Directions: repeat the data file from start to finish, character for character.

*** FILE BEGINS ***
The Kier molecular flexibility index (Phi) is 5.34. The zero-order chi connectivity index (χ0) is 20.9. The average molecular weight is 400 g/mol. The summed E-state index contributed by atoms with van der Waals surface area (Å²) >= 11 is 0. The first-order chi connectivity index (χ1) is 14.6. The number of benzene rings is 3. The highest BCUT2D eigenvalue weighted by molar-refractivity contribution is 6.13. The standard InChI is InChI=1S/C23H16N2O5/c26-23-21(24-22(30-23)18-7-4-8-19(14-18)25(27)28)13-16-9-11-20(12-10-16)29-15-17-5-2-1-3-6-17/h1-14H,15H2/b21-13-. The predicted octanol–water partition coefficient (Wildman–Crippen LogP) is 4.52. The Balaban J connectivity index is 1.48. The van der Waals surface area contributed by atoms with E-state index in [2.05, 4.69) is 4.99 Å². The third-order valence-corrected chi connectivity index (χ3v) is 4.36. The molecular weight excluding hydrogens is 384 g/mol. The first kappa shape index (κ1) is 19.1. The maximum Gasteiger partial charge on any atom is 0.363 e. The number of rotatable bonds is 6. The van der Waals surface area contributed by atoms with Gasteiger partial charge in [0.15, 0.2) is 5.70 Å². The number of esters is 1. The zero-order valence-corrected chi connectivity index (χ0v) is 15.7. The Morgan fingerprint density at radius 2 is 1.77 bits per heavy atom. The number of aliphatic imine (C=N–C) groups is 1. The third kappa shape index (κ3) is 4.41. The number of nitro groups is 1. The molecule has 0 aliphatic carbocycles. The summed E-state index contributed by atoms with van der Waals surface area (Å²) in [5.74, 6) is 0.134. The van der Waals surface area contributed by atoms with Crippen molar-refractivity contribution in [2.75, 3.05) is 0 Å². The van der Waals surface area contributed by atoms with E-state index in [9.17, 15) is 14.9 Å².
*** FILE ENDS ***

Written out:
The Kier molecular flexibility index (Phi) is 5.34. The zero-order chi connectivity index (χ0) is 20.9. The average molecular weight is 400 g/mol. The summed E-state index contributed by atoms with van der Waals surface area (Å²) >= 11 is 0. The first-order chi connectivity index (χ1) is 14.6. The number of benzene rings is 3. The highest BCUT2D eigenvalue weighted by molar-refractivity contribution is 6.13. The standard InChI is InChI=1S/C23H16N2O5/c26-23-21(24-22(30-23)18-7-4-8-19(14-18)25(27)28)13-16-9-11-20(12-10-16)29-15-17-5-2-1-3-6-17/h1-14H,15H2/b21-13-. The predicted octanol–water partition coefficient (Wildman–Crippen LogP) is 4.52. The Balaban J connectivity index is 1.48. The van der Waals surface area contributed by atoms with E-state index in [2.05, 4.69) is 4.99 Å². The third-order valence-corrected chi connectivity index (χ3v) is 4.36. The molecular weight excluding hydrogens is 384 g/mol. The first kappa shape index (κ1) is 19.1. The maximum Gasteiger partial charge on any atom is 0.363 e. The number of rotatable bonds is 6. The van der Waals surface area contributed by atoms with Gasteiger partial charge in [0.15, 0.2) is 5.70 Å². The number of esters is 1. The zero-order valence-corrected chi connectivity index (χ0v) is 15.7. The Morgan fingerprint density at radius 2 is 1.77 bits per heavy atom. The number of aliphatic imine (C=N–C) groups is 1. The third kappa shape index (κ3) is 4.41. The number of nitro groups is 1. The molecule has 0 aliphatic carbocycles. The summed E-state index contributed by atoms with van der Waals surface area (Å²) in [5.74, 6) is 0.134. The van der Waals surface area contributed by atoms with Crippen molar-refractivity contribution in [2.75, 3.05) is 0 Å². The van der Waals surface area contributed by atoms with E-state index in [9.17, 15) is 14.9 Å².